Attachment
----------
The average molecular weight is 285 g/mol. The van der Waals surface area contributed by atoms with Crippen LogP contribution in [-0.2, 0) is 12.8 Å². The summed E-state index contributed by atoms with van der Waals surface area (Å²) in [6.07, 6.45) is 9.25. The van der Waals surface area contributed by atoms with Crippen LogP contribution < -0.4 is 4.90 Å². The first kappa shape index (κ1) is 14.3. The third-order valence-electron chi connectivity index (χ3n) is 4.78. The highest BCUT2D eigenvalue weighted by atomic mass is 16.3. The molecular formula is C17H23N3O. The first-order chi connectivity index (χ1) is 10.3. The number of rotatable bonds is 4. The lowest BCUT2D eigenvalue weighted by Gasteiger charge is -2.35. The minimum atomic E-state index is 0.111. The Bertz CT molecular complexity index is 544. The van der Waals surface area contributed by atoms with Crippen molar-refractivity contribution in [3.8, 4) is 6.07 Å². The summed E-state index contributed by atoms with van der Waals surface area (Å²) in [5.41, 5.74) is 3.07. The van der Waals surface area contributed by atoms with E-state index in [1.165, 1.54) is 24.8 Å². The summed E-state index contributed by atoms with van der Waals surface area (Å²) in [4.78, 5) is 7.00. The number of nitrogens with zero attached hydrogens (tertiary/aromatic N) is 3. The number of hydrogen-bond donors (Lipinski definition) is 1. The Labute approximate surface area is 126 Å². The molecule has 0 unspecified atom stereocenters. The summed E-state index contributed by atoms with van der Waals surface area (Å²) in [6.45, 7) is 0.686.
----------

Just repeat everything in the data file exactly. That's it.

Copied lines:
The average molecular weight is 285 g/mol. The van der Waals surface area contributed by atoms with Crippen LogP contribution in [-0.2, 0) is 12.8 Å². The summed E-state index contributed by atoms with van der Waals surface area (Å²) in [6.07, 6.45) is 9.25. The van der Waals surface area contributed by atoms with Crippen LogP contribution < -0.4 is 4.90 Å². The first kappa shape index (κ1) is 14.3. The third-order valence-electron chi connectivity index (χ3n) is 4.78. The highest BCUT2D eigenvalue weighted by atomic mass is 16.3. The molecular formula is C17H23N3O. The first-order chi connectivity index (χ1) is 10.3. The number of rotatable bonds is 4. The lowest BCUT2D eigenvalue weighted by Gasteiger charge is -2.35. The minimum atomic E-state index is 0.111. The Bertz CT molecular complexity index is 544. The van der Waals surface area contributed by atoms with Crippen molar-refractivity contribution in [3.8, 4) is 6.07 Å². The summed E-state index contributed by atoms with van der Waals surface area (Å²) in [5.41, 5.74) is 3.07. The van der Waals surface area contributed by atoms with E-state index in [1.165, 1.54) is 24.8 Å². The summed E-state index contributed by atoms with van der Waals surface area (Å²) in [4.78, 5) is 7.00. The number of nitrogens with zero attached hydrogens (tertiary/aromatic N) is 3. The number of hydrogen-bond donors (Lipinski definition) is 1. The Labute approximate surface area is 126 Å². The molecule has 0 unspecified atom stereocenters. The summed E-state index contributed by atoms with van der Waals surface area (Å²) in [6.45, 7) is 0.686.